20 Jun 2011 motters   » (Master)

Fitted a D525MW mini-ITX motherboard to the robot, and installed Linux Mint 11 and ROS onto a 16GB USB flash drive.

https://sluggish.homelinux.net/wiki/File:Mini-itx1.jpg

This makes a good minimalist onboard computer, and was considerably cheaper than buying an equivalent netbook. To set everything up I connected a keyboard, mouse and monitor as usual, but once the motherboard was installed on the robot it only requires the wifi adaptor and USB drive to be connected. I deliberately didn't want to use a hard drive (although I have a couple of old ones available) based upon bad experiences with mobile robots and hard drives in the past. Also I reused some old PC speakers which havn't seen the light of day for probably more than a decade. You never know when such things may come in useful.

https://sluggish.homelinux.net/images/f/f2/Grok2_electrical2.jpg

One trick with running the OS from a flash disk is to delete the existing casper-rw file, then create a partition labelled casper-rw. This enabled me to make use of the full USB drive, rather than being limited to 4GB of persistent storage.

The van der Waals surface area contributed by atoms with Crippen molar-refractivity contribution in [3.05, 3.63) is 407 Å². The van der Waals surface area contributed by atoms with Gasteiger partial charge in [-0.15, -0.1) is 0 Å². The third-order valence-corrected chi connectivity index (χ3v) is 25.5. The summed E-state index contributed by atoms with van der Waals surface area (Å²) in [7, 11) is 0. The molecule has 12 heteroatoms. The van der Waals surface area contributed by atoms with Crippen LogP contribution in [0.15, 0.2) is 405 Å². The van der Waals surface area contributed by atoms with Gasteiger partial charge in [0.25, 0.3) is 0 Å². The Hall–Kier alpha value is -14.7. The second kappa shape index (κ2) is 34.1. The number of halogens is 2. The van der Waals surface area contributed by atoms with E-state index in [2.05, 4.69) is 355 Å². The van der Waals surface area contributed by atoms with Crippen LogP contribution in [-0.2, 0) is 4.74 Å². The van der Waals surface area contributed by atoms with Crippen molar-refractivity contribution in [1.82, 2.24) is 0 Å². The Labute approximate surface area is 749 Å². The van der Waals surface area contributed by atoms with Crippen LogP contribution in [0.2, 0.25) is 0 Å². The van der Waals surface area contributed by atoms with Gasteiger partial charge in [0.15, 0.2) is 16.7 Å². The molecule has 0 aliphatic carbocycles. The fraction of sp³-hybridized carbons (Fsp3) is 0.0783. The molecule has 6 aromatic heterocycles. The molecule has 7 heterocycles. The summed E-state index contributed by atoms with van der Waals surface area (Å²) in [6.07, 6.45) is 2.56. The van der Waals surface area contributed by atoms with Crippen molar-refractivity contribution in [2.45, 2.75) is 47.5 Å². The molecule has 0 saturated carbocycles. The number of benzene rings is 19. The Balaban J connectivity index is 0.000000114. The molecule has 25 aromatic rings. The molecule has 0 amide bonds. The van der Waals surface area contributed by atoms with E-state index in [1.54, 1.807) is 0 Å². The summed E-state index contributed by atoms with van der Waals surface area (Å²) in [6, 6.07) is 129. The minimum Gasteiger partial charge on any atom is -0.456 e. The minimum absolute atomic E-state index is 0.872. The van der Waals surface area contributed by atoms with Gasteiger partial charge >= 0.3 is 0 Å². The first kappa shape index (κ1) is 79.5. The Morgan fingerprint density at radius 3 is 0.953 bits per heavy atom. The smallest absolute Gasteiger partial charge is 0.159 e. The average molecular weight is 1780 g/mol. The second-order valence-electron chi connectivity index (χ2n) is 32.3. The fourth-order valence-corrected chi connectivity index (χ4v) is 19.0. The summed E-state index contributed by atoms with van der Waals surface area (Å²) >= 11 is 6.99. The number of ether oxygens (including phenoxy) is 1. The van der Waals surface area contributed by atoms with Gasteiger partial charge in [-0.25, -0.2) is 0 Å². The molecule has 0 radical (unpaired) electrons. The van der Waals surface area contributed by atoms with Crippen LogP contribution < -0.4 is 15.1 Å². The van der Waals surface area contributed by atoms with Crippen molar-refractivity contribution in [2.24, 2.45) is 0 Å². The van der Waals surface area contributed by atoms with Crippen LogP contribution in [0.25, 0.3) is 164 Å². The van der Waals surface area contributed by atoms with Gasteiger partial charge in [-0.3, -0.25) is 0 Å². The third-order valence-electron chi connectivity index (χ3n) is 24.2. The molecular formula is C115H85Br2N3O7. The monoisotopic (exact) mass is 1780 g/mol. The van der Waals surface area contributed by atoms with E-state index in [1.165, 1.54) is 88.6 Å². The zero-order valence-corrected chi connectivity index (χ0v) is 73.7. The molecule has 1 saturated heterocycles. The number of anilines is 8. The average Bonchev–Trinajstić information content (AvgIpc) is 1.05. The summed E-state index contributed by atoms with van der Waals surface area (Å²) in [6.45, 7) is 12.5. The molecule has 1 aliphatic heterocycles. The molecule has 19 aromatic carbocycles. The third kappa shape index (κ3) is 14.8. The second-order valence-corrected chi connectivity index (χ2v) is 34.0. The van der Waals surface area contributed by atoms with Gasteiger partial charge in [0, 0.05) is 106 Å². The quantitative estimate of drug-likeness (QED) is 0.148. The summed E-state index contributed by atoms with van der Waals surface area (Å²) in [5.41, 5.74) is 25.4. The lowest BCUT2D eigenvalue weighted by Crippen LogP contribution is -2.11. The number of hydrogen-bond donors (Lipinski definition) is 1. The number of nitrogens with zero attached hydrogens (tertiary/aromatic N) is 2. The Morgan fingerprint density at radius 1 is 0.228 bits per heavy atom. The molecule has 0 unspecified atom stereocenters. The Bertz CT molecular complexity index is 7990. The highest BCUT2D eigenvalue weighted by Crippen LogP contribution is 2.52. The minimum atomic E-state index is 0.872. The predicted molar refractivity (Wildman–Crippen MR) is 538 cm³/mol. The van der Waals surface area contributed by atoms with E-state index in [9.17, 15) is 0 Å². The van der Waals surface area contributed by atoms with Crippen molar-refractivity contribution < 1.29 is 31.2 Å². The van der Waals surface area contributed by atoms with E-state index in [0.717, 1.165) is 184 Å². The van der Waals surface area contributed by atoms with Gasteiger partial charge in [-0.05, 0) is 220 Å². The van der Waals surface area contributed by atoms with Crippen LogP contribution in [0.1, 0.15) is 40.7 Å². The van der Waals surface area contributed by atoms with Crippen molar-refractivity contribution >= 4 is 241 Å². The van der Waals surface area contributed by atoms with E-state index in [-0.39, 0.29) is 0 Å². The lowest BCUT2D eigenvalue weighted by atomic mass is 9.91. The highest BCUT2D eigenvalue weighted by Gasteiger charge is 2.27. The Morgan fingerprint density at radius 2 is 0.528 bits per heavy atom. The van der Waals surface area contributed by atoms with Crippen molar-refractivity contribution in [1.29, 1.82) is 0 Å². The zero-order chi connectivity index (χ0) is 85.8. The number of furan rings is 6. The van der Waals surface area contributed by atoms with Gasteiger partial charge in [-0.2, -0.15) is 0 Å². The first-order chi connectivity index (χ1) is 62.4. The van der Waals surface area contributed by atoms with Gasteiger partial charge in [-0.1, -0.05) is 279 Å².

The user interface of the robot currently consists of buttons and audio. When you press buttons the robot says something appropriate, so it's not so much a graphical user interface as an audio user interface. For the sorts of tasks I envisage the robot doing this is quite adequate, although if more elaborate instructions were needed I could add a small screen of some sort (finances permitting).

With the robot running I can then use either VNC or ssh to debug code or run different programs.

There's some tidying up remaining to be done on the head of the robot, Since the Kinect sensor's circuit boards are exposed and vulnerable to collisions. I'll devise some sort of covering to go over that.

An initial localising test run done earlier today indicates that everything seems to be working as expected, and the new computer can handle the processing demand. Even for a relatively simple differential drive robot like this there are a considerable number of electrical connections, and there's always some degree of trepidation over whether I've connected them back in the right order. Labelling everything helps a lot.

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